I have been volunteering with the TDSB since I was a teenager. I started volunteering in a school's student publishing company where I helped students from kindergarten to grade 8 write and publish their own stories to be showcased in their school library. While in University I volunteered with adult ESL students, and I even taught a few cooking classes in North American cuisine. It was wonderful to see their faces when they first tasted Apple Crumble. I have been the Chair of the Parent Councils at my children’s schools. Throughout the years I have involved my family as much as I could. My children have been volunteering since they were toddlers. They helped at Movie Nights, Fun Fairs, Activity Nights, Education Days and countless other fundraising events at their own and their siblings’ schools.
I volunteered for seven years in my children’s kindergarten classes. I went in at least two times a week to work with the students who needed extra help and assist the teacher during classes. I spent the next four years going into the school two times a week to read with the students who were considered “at risk” of failing. Teachers would call me when they didn’t have enough parent volunteers for their fieldtrips, even when my children weren’t in their current class. I had hoped that if my children saw me donating as much time as I did, that they would learn about the importance of helping others. Leading by example seems to work for me.
We have been involved in several food drives for specific families in our area. We have done clothing drives for some Romanian Newcomer families and for a few families who lost everything to fires. My children collected clothes, books and toys that they wanted to donate and we boxed them according to size for the families. And when we didn’t have anyone specific to give the items to, we donated the items to Goodwill, so that others could benefit.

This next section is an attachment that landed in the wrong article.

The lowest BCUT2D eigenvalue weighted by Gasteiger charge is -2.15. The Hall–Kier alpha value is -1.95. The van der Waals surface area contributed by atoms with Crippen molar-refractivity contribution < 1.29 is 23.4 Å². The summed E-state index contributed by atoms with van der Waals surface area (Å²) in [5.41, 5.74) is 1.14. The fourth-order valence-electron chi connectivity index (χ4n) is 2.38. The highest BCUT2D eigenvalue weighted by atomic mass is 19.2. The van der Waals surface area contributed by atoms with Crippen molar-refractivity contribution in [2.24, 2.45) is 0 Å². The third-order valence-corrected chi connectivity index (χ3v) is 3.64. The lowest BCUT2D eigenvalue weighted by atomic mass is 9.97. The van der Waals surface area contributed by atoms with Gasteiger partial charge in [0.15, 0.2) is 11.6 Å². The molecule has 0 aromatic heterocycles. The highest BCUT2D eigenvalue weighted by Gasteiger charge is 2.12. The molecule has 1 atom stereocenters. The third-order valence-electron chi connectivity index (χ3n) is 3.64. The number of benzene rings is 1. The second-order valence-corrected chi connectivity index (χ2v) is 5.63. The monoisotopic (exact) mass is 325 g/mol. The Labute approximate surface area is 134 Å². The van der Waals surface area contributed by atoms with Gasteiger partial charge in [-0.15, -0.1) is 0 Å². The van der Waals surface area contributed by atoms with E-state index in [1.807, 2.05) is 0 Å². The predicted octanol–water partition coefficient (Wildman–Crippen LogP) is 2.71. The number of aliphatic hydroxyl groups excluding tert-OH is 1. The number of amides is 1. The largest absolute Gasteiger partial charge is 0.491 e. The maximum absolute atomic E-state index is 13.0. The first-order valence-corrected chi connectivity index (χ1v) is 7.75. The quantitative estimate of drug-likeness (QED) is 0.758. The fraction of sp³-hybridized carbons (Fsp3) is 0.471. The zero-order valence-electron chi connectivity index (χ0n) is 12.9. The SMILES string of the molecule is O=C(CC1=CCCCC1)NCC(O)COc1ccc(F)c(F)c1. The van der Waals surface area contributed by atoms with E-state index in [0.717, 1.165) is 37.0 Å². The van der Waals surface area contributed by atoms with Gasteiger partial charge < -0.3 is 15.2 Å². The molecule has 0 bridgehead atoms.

We raised money for a friend of my eldest daughter who found out that she had cancer. We raised enough money to buy her an iPad, so she could communicate with her classmates by Skype while she was in the hospital.
We used to foster cats that were rescued from a high-kill shelter until one foster cat came in that was infected with feline leukemia and we lost several cats. The cats had all been vaccinated prior to coming into my home, but somehow it was still contagious. It was a horrible event. We found homes for the remaining cats and didn’t take any new foster cats. It was just too difficult to foster anymore. All of our pets in our house are rescues from shelters and each and every one of them has been neutered or spayed as we don’t want to be responsible for overpopulation. We have tried to teach our children that animals deserve our respect and that they are not disposable.
|Our Foster Animals Got Along Well|
We were also involved in the beautification of our local park. Children had stopped using the park because it was in such disrepair and the equipment was quite old and rusty. We held a number of fundraisers in order to raise money to put in a new slide, swings, ride-on toys, and climbing cage as well as putting in new landscaping for the benefit of the neighbourhood. My children sold raffle tickets, food and drinks, and they hosted games for the children. They put in countless hours into rebuilding this park, with no benefit to themselves, apart from the fact that they know that they are helping their community.
I think that by volunteering and participating in community events they will become healthy, well-adjusted and productive adults. I want to teach my children that charity is a way of being, and that they have the power to make the world better through simple acts of caring. I love the quote from Helen Keller, “I am only one, but still I am one. I cannot do everything, but still I can do something, and because I cannot do everything, I will not refuse to do something that I can do.”